Welcome to the Android Kotlin Fundamentals course, created by the Google Developers Training team. This course provides a series of codelabs that lead you through the fundamentals of building Android apps using Kotlin. In this course, you learn basic Android Kotlin programming concepts and build various apps.

We recommend that you take the codelabs in sequence, but it's not a requirement.

To learn about other Android training created by the Google Developers Training team, visit Google Developers Training: Android.

Prerequisites

To take the Android Kotlin Fundamentals course, we recommend that you have at least 2 years of experience in a full-fledged object-oriented programming language such as Java, C++, or Smalltalk.

You should be familiar with all the concepts, tools, and vocabulary taught in Udacity's free Kotlin Bootcamp for Programmers course.

You should also be comfortable navigating GitHub and familiar with the following concepts:

It also helps to have an idea of what functional programming is, but it's not required.

Starter and solution code

As you work through the codelabs in the Android Kotlin Fundamentals course, you create apps. The source code for starter apps and solution code for the apps that you create is in GitHub.

Android Kotlin Fundamentals includes the following lessons:

Each lesson contains several codelabs.

Lesson 1: Build your first app

This lesson teaches you how to set up Android Studio to use Kotlin and how to build apps. You start with "Hello World" and move up to an app that uses image files and a click handler. You learn how Android projects are structured, how to use and modify views in your Android Kotlin app, and how to make sure your apps are backward-compatible. You also learn about API levels and the Android Jetpack libraries.

Lesson 1 includes the following codelabs:

Lesson 2: Layouts

In this lesson, you learn how to use the Android Studio Layout Editor to create linear layouts and constraint layouts. You create apps that get and display user input, respond to user taps, and change the visibility and color of views. This lesson also teaches you how to use data binding to eliminate inefficient calls to findViewById().

Lesson 2 includes the following codelabs:

Lesson 3: Navigation

In this lesson, you learn how to create useful navigation in an app. You create a fragment and add it to an app, then add navigation to the app using the Android Studio navigation graph. You add a navigation drawer and an options menu to your app, and you work with the app's back stack, changing the destination of the system Back button. Finally, you learn how to invoke an external activity from within the app.

Lesson 3 includes the following codelabs:

Lesson 4: Activity and fragment lifecycles

In this lesson, you learn about the activity and fragment lifecycles, and you learn how to manage complex lifecycle situations. You work with a starter app that contains several bugs related to the Android lifecycle. You add logging to the app to better understand the app's lifecycle events, and you fix the bugs that the app contains and add some enhancements to the app. You also learn about Android Jetpack's lifecycle library, which can help you manage lifecycle events with code that's better organized and easier to maintain.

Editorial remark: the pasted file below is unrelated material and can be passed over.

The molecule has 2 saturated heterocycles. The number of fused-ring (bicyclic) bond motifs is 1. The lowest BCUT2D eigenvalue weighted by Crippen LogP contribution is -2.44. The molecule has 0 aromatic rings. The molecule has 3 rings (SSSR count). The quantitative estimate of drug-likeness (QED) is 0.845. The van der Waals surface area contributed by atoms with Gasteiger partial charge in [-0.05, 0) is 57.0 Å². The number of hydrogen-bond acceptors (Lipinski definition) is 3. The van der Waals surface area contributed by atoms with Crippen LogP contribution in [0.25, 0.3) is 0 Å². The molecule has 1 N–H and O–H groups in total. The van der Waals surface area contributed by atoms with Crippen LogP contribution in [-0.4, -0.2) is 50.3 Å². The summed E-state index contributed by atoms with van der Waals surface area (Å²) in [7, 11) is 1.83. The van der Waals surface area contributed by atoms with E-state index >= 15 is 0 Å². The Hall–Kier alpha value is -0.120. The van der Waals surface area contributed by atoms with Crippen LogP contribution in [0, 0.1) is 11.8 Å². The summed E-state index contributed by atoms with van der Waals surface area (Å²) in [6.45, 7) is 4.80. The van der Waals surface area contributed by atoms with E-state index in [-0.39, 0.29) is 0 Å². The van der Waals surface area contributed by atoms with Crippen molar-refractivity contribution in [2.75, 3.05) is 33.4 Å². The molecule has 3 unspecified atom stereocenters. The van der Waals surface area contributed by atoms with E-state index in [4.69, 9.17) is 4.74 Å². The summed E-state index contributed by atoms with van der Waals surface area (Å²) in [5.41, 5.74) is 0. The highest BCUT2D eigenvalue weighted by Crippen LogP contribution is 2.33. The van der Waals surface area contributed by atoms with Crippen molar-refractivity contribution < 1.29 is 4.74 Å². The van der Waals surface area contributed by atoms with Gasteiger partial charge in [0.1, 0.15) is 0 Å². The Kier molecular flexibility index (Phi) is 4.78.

Lesson 4 includes the following codelabs:

Lesson 5: Architecture components

This lesson teaches you how to use ViewModel and LiveData objects. You learn how to use ViewModel objects to enable data to survive configuration changes such as screen rotations. You convert an app's UI data into encapsulated LiveData and add observer methods that are notified when the value of the LiveData changes.

You also integrate LiveData and ViewModel with data binding so that the views in your layout communicate directly with ViewModel objects, without using the app's fragments to relay information. This technique simplifies your code and eliminates the need for click handlers in the UI controllers.

Lesson 5 includes the following codelabs:

Lesson 6: Room database and coroutines

This lesson teaches you how to use the Room database library. Room takes care of many of the chores of setting up and configuring a database, and simplifies the code for interacting with the database. You learn how to use Kotlin coroutines to move database operations away from the main thread, and you learn more about using ViewModel and LiveData with app navigation.

Lesson 6 includes the following codelabs:

Lesson 7: RecyclerView

This lesson teaches you how to use a RecyclerView to efficiently display lists and grids of items. For complex lists and grids, you learn ways to make RecyclerView more efficient and your code easier to maintain and extend. You learn how to make items in a RecyclerView clickable. You also learn how to add more than one view holder and layout to lists and grids in a RecyclerView, for example, to add a header in your app.

Lesson 7 includes the following codelabs:

Lesson 8: Connecting to the internet

This lesson teaches you how to use community-developed libraries to connect to a web service to retrieve and display data. You learn how to handle potential network errors and use the Glide library to load and display photos from the internet. You also build a RecyclerView and use it to display a grid of images.

Lesson 8 includes the following codelabs:

Lesson 9: Repository

This lesson teaches you how to add a repository to abstract the data layer and provide a clean API to the rest of your Android Kotlin app. You also learn how to use WorkManager to schedule background tasks in an efficient and optimized way.

Lesson 9 includes the following codelabs:

Start the Android Kotlin Fundamentals course by taking the first codelab, 1.0 Install Android Studio.